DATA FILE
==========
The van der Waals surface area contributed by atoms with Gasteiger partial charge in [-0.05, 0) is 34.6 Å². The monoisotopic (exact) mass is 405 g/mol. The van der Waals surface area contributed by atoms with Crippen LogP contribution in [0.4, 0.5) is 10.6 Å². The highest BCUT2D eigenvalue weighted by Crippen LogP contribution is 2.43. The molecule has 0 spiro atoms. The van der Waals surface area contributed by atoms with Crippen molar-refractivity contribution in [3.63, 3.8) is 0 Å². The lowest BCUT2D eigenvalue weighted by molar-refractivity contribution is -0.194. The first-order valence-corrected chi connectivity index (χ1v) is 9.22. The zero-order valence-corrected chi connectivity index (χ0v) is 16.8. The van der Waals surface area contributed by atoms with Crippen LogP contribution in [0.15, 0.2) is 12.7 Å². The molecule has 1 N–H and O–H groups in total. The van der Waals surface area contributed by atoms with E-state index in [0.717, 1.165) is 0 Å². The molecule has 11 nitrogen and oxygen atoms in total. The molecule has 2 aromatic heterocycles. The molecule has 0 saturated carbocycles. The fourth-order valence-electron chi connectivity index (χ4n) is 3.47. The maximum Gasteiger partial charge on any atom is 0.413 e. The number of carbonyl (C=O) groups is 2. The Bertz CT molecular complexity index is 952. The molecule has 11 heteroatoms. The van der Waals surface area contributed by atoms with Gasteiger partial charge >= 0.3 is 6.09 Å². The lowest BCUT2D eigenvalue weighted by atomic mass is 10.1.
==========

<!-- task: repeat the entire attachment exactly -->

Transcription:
The van der Waals surface area contributed by atoms with Gasteiger partial charge in [-0.05, 0) is 34.6 Å². The monoisotopic (exact) mass is 405 g/mol. The van der Waals surface area contributed by atoms with Crippen LogP contribution in [0.4, 0.5) is 10.6 Å². The highest BCUT2D eigenvalue weighted by Crippen LogP contribution is 2.43. The molecule has 0 spiro atoms. The van der Waals surface area contributed by atoms with Crippen molar-refractivity contribution in [3.63, 3.8) is 0 Å². The lowest BCUT2D eigenvalue weighted by molar-refractivity contribution is -0.194. The first-order valence-corrected chi connectivity index (χ1v) is 9.22. The zero-order valence-corrected chi connectivity index (χ0v) is 16.8. The van der Waals surface area contributed by atoms with Crippen LogP contribution in [0.15, 0.2) is 12.7 Å². The molecule has 1 N–H and O–H groups in total. The van der Waals surface area contributed by atoms with E-state index in [0.717, 1.165) is 0 Å². The molecule has 11 nitrogen and oxygen atoms in total. The molecule has 2 aromatic heterocycles. The molecule has 0 saturated carbocycles. The fourth-order valence-electron chi connectivity index (χ4n) is 3.47. The maximum Gasteiger partial charge on any atom is 0.413 e. The number of carbonyl (C=O) groups is 2. The Bertz CT molecular complexity index is 952. The molecule has 11 heteroatoms. The van der Waals surface area contributed by atoms with Gasteiger partial charge >= 0.3 is 6.09 Å². The lowest BCUT2D eigenvalue weighted by atomic mass is 10.1.